Human Rights Watch said the Cambodian authorities should immediately drop the case against Aun Pheap, 55, and Zsombor Peter, 41, adding that the incitement charge against the two former Cambodian Daily journalists is fabricated.
The Rattanakiri provincial court set December 25 as the first trial date for the two accused.
“The decision to take Pheap and Peter’s case to trial seems intended to intimidate all of Cambodia’s journalists,” said Phil Robertson, deputy Asia director at Human Rights Watch.
“Prosecutors should drop these bogus charges and the government should end its efforts to restrict press freedom by criminalizing independent reporting,” said Robertson.
Neither currently lives in Cambodia. Their lawyer said he had never received notification from the court that the investigation had been completed and a trial was imminent.
On August 28, 2017, the Rattanakiri provincial prosecutor filed “incitement to commit a felony” charges against both journalists. If convicted under articles 494 and 495 of Cambodia’s criminal code, they face up to two years in prison.
Aun Pheap had been working as a reporter and Zsombor Peter as a reporter and associate editor at the Cambodia Daily. Both left Cambodia because of fears of being arbitrarily arrested and detained.
The case arose out of Pheap and Peter’s interviews with registered voters in Rattanakiri province prior to the Pate commune council elections on June 4, 2017. In 2012, Pate had been the only commune in the province that elected opposition political party candidates, leading local officials to tell journalists not to interview local residents.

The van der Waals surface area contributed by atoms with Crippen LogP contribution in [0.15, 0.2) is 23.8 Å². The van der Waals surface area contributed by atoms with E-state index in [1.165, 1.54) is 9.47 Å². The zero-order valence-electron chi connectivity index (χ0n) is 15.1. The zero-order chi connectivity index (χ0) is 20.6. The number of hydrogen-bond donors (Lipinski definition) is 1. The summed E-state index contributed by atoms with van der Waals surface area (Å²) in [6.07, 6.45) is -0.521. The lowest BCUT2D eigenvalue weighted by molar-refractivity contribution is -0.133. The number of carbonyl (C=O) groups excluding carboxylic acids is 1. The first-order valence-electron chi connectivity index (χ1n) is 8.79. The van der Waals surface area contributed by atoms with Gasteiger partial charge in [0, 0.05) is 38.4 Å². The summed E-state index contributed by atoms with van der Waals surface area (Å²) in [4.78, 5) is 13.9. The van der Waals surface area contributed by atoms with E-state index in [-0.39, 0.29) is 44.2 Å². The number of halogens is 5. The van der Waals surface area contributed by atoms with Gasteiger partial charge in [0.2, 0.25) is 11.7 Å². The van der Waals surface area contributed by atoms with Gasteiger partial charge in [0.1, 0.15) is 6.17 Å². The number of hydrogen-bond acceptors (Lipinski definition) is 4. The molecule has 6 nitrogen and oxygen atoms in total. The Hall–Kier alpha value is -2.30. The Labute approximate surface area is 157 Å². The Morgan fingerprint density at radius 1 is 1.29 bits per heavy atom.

When Pheap and Peter refused the demand, the officials accused them of inciting voters to support the opposition Cambodia National Rescue Party (CNRP).
In June 2017, Pheap and Peter won the Excellence in Investigative Reporting award from the Society of Publishers in Asia for their reporting on military involvement in Cambodia’s illegal timber trade. Both had frequently written about illegal logging and government corruption in Rattanakiri and other provinces in Cambodia.
Government harassment of independent journalists has increased over the past two years, Human Rights Watch said. In July, Rattanakiri provincial authorities issued a letter demanding that all journalists report to them with identification and inform officials of their intentions before reporting on any stories in the province, VOD reported.
Prime Minister Hun Sen’s government has a history of attacking and shutting down independent media outlets. In September 2017, the Cambodia Daily, one of the country’s longstanding independent local newspapers, was forcibly shut after being handed a dubious unpaid tax bill of US$6.3 million.
In May 2018, the government coerced the sale of the last independent local newspaper, the Phnom Penh Post, to a Malaysian businessman with reported ties to the Cambodian government by imposing a similarly questionable unpaid tax bill of US$3.9 million. The newspaper was subsequently transferred to a ruling Cambodian People’s Party member.
Radio Free Asia (RFA) closed its office in Phnom Penh in September 2017, after 20 years of operations in Cambodia, citing threats to its staff. A few days after RFA’s office closure, the Interior Ministry threatened journalists who had worked for RFA with legal action if they continued reporting for RFA.
“Cambodia’s persecution of journalists is sending a message that independent, investigative reporting is not only unwelcome, but could get you thrown in jail,” Robertson said. “The European Union and other foreign governments should publicly call for these charges to be dismissed and urge the government to allow journalists to do their jobs without harassment.” (Source: HRW)